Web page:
Thursday, May 9, 2019

Birds of Blue

If I've ever said on this blog (and I think I have) that I defended bluejays for their beauty against complaints of their scavenging habits, I take it all back. I was of the opinion, based on what I'd read, that they only robbed eggs from other birds' nests in extreme conditions.

Moments ago, I observed, not 30 feet from where I'm sitting, two bluejays fighting in my very backyard over a dead nestling of a species I couldn't identify—grayish, not many feathers, big head, yellow beak, possibly a robin.  One of the jays landed on the grass with the poor thing in its beak. The other arrived immediately after, stole the prey in a flapping kerfuffle, and flew off with it. The first jay followed in close pursuit.

I'd like to think they found it already dead and only took it as carrion, but I suspect they stole it from somebody's nest.

 I know, of course, that one has to take the brutality with the beauty, if one is to sit in the backyard extolling the wonders of nature, but oh, oh, oh, that bit of brutality was more than I could love, given my intention on this particular day to watch a bluebird couple feeding their four scrappy new fledgelings, and to blog about it.

I'll not be able to rid my memory of the image of that nestling flopping around in the beaks of those jays.  After witnessing the incident, I can't help but lump bluejays into the same "basket of deplorables" along with brown-headed cowbirds and bleached blonde bully tweeters. Did I just get too political for a nature blog? I don't think so. As Muti used to say, "I can if I want to."  ~dkm

Monday, April 22, 2019

"How Shining and Festive..."

It seems too ordinary to write about
Morning sunlight
On leaves

Yet there's not a whit of ordinariness to it
If you but still yourself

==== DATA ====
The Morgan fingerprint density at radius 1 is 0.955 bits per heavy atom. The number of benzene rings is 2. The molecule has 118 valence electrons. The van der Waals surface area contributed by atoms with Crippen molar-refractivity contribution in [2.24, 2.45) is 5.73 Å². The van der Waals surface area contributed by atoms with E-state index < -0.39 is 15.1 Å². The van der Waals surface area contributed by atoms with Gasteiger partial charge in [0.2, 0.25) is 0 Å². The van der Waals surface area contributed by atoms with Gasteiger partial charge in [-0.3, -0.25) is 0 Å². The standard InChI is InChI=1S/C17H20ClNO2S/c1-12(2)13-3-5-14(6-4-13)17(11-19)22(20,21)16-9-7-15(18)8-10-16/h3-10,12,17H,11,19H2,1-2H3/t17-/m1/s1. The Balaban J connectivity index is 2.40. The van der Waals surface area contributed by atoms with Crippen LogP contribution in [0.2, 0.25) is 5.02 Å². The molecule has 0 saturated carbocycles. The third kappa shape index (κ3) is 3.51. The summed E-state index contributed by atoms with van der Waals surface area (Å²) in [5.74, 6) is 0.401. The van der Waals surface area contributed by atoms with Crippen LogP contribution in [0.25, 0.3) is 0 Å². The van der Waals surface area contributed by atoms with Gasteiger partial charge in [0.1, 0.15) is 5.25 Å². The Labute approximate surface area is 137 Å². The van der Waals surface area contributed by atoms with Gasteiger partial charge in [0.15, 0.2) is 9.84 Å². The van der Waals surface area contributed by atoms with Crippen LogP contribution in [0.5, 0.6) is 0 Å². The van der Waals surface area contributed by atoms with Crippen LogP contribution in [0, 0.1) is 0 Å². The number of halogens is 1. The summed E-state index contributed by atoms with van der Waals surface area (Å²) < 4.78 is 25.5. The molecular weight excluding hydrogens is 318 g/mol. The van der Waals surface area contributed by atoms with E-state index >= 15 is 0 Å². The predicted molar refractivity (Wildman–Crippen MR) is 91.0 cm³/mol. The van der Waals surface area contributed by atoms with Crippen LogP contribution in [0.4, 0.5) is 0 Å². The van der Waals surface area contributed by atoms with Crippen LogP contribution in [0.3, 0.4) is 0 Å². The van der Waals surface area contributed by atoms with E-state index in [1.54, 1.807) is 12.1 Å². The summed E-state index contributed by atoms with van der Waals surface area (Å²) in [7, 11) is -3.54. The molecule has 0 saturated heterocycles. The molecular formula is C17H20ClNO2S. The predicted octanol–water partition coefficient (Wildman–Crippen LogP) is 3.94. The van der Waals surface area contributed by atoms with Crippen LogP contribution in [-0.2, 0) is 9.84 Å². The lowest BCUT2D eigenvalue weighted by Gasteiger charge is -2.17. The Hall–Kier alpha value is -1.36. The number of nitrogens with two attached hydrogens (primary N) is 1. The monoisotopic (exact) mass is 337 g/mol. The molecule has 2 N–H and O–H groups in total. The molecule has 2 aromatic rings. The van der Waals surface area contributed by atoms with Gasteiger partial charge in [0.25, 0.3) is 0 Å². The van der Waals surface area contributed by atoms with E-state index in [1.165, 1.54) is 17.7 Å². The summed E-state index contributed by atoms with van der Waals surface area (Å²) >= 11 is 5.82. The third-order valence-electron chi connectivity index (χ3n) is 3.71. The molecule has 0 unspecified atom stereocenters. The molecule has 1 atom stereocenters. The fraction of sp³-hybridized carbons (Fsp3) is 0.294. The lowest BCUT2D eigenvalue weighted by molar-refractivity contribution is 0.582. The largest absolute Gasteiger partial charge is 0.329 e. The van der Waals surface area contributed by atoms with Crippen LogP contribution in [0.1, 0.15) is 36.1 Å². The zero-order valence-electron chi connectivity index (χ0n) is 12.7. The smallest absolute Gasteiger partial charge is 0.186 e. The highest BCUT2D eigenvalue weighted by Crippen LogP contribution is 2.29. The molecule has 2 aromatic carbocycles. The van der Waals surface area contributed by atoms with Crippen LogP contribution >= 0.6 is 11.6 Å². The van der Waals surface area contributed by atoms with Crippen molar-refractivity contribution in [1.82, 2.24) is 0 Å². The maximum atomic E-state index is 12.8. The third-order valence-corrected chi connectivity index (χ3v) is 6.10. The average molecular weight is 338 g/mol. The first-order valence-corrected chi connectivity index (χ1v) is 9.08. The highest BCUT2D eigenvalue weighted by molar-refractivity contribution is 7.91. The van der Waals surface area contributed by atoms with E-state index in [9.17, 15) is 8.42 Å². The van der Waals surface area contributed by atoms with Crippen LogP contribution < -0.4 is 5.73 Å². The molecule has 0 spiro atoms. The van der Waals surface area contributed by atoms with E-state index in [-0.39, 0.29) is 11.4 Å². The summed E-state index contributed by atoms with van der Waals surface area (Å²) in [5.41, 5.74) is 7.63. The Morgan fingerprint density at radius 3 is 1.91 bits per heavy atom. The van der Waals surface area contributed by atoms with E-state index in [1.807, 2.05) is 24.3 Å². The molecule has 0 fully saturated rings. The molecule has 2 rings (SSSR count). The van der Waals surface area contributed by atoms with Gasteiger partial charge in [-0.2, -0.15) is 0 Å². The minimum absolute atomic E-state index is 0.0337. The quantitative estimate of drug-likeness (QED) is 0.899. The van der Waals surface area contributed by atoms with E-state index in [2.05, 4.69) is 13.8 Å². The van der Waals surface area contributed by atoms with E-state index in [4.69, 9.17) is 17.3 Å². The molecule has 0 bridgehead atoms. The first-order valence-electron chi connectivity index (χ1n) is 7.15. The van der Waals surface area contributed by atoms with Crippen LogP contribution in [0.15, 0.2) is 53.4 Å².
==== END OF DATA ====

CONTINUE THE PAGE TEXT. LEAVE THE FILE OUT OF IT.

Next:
And pay attention

To the shades of green, from lime to almost black
The light transparency of some
The heavy opacity of others

To the odd variety of depth and pattern and shape
Flat layers, bunchy clumps
Hanging cascades

To the trembling flutters that move in waves
The lung-filling freshness
The shimmering hugeness.

The extraordinary wonder of it all
Is as close as I get to prayer
And recalls a poem

I once read, if I can find it...I did!
Surprised me then, too
The nod to prayer

Look and See
by Mary Oliver

This morning, at waterside, a sparrow flew
to a water rock and landed, by error, on the back
of an eider duck; lightly it fluttered off, amused.
The duck, too, was not provoked, but, you might say, was

This afternoon a gull sailing over
our house was casually scratching
its stomach of white feathers with one
pink foot as it flew.

Oh Lord, how shining and festive is your gift to us, if we
only look, and see.

Saturday, February 16, 2019

Chicken House

Kindness dwells in this place
This place of solo retreat
This chicken house on a farm by a lake in the woods
The kindness of the muses
Of the Andersons
Of the universe

Chicken house
Turned antique store
Turned guest house
Furnishings restored, preserved
Medieval desk, begging questions
How many have written here? Who has? What was?
Deep grooves, worn edges, ink stains
Antique writing table
Muses wait here, Calliope, Clio, Euterpe

Sleigh bed, camel-back trunk
Corner chair, high-back bench
Mantel of family photos, mantle of pride, love, memory, history
Hearth of copper ash bucket, kindling box
Glass cabinet of Chinese pottery, classic books
Kent's pots of earth and wheel and kiln and soul
Turned, glazed, baked
Kent's paint-splat heart, unfolded
Anderson heart

Noses Creek School of Art
Studio, quiet now, but full
Of heart, spirit, vision, purpose
Lure of art and fish
Orderly, meditative, inviting, unique
Wagon full of iron castoffs, welder's gold
Kent's giant iron sculpture of not rooster, great blue heron
Barn and shed, machine and tool
Four houses: chicken, pool, family, green

Host Tate, twin proprietor, silent protector, museum docent
Kindly understated invitations, reminders, hospitality
Vast knowledge, rapid-fire facts, origin details to the number of million years
Low-light room, bright-light beam, mineral showcase
Iridescent rocks, gifts of the earth, "Been there but didn't get it there"
Civil war relics, framed, displayed
Greenhouse orchids, hundreds, some always in bloom
Generous cuttings, gifts for the chicken house
Anderson heart


Twin lakes, upper, lower, dam and spillway between, one mile around
Boggy places, spongy, wet, black, beauty
Tranquil, ever changing, by shifts of sun, cloud, wind, hour
Colors, ripples, sparkles, patterns, on-again-off-again glass